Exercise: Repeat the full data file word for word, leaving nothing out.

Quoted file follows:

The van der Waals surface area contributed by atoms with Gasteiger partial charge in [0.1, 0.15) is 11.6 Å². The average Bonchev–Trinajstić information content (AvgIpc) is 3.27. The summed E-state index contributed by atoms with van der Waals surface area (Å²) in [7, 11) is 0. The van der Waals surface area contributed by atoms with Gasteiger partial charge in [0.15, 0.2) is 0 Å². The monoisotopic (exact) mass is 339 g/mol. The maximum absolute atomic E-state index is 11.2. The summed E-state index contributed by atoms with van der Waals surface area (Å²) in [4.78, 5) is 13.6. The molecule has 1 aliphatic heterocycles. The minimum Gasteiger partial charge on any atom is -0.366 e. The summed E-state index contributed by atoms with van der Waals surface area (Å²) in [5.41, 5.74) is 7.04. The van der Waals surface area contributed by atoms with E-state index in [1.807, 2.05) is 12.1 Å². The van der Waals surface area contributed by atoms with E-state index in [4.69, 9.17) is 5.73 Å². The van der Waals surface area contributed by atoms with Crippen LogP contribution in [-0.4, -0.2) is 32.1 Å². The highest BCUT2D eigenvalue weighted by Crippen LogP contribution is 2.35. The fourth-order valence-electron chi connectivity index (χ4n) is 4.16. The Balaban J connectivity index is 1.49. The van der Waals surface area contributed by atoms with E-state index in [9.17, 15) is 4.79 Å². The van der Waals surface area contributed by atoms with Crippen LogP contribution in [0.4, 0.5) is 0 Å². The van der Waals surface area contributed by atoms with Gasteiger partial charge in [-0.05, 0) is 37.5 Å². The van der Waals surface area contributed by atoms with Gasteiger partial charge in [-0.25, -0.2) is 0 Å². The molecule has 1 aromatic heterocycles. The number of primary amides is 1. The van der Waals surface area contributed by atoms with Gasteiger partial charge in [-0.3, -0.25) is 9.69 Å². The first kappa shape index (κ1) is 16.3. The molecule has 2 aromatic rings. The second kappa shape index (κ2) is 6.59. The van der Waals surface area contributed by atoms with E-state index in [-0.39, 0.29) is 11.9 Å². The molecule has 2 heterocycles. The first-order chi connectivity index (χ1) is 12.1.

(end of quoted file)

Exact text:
The van der Waals surface area contributed by atoms with Gasteiger partial charge in [0.1, 0.15) is 11.6 Å². The average Bonchev–Trinajstić information content (AvgIpc) is 3.27. The summed E-state index contributed by atoms with van der Waals surface area (Å²) in [7, 11) is 0. The van der Waals surface area contributed by atoms with Gasteiger partial charge in [0.15, 0.2) is 0 Å². The monoisotopic (exact) mass is 339 g/mol. The maximum absolute atomic E-state index is 11.2. The summed E-state index contributed by atoms with van der Waals surface area (Å²) in [4.78, 5) is 13.6. The molecule has 1 aliphatic heterocycles. The minimum Gasteiger partial charge on any atom is -0.366 e. The summed E-state index contributed by atoms with van der Waals surface area (Å²) in [5.41, 5.74) is 7.04. The van der Waals surface area contributed by atoms with E-state index in [1.807, 2.05) is 12.1 Å². The van der Waals surface area contributed by atoms with E-state index in [4.69, 9.17) is 5.73 Å². The van der Waals surface area contributed by atoms with Crippen LogP contribution in [-0.4, -0.2) is 32.1 Å². The highest BCUT2D eigenvalue weighted by Crippen LogP contribution is 2.35. The fourth-order valence-electron chi connectivity index (χ4n) is 4.16. The Balaban J connectivity index is 1.49. The van der Waals surface area contributed by atoms with E-state index in [9.17, 15) is 4.79 Å². The van der Waals surface area contributed by atoms with Crippen LogP contribution in [0.4, 0.5) is 0 Å². The van der Waals surface area contributed by atoms with Gasteiger partial charge in [-0.05, 0) is 37.5 Å². The van der Waals surface area contributed by atoms with Gasteiger partial charge in [-0.25, -0.2) is 0 Å². The molecule has 1 aromatic heterocycles. The number of primary amides is 1. The van der Waals surface area contributed by atoms with Gasteiger partial charge in [-0.3, -0.25) is 9.69 Å². The first kappa shape index (κ1) is 16.3. The molecule has 2 aromatic rings. The second kappa shape index (κ2) is 6.59. The van der Waals surface area contributed by atoms with E-state index in [-0.39, 0.29) is 11.9 Å². The molecule has 2 heterocycles. The first-order chi connectivity index (χ1) is 12.1.